The Pope centered his pre-Angelus address on the day’s Gospel reading from Mark, which recounts the rich man, who is described as “young”, asking Jesus what he must do to inherit eternal life.

“Eternal life,” the Pope explains, does not refer merely to the afterlife, but to a life that is full, “accomplished, without limits.”

The rich man in the Gospel says he has followed the commandments “which refer to love of one another” since his youth, but recognizes that his “desire for fulness” has not been satisfied, the Roman Pontiff said.

Christ responds by challenging the man to sell everything, give to the poor, and follow him. However, because his heart is “divided by two masters: God and money,” the Pope said, he is unable to respond to this call, and sadly leaves.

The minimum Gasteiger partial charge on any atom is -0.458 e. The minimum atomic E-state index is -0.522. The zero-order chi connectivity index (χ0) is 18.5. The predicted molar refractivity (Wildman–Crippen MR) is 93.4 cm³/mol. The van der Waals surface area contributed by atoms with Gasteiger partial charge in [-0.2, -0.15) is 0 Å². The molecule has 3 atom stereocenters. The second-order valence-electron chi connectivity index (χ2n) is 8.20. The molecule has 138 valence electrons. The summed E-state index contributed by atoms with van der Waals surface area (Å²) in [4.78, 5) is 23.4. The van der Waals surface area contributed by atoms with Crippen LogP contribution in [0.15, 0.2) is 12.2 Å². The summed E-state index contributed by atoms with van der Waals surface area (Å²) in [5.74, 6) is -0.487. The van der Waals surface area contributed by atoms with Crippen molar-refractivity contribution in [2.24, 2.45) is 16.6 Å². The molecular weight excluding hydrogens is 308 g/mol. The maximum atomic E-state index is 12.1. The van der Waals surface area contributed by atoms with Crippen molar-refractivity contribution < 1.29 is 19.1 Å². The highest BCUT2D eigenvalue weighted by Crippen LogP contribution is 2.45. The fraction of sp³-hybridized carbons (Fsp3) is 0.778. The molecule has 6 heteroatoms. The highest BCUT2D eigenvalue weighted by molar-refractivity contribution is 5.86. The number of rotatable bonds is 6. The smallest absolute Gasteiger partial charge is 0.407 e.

As the Gospel recounts, Christ says it is easier for a camel to pass through the eye of a needle than for a rich man to enter the kingdom of God. He adds therefore that salvation is impossible for man, but not for God.

“If we entrust ourselves to the Lord, we can overcome every obstacle that prevents us from following him on the journey of faith,” the Pope said. “Entrust yourself to the Lord. He gives us strength. He gives us salvation. He accompanies us on the journey.”

Christ then promises that those who leave behind everything and follow him will have eternal life, and will receive a “hundredfold.”

In receiving this “hundredfold,” the Pope said: “we are deprived of goods and receive in exchange the delight of true good; we are freed from the slavery of things and gain the freedom of service for love; one renounces possession and receives the joy of the gift.”

“The young man was not won over by the gaze of Jesus’ love, and therefore was not able to change,” Pope Francis said. “It is only in welcoming the Lord’s love with humble gratitude that we are freed from the seductions of idols and the blindness of our illusions.”



Leave a Reply

  1. most read post
  2. Most Commented
  3. Choose Categories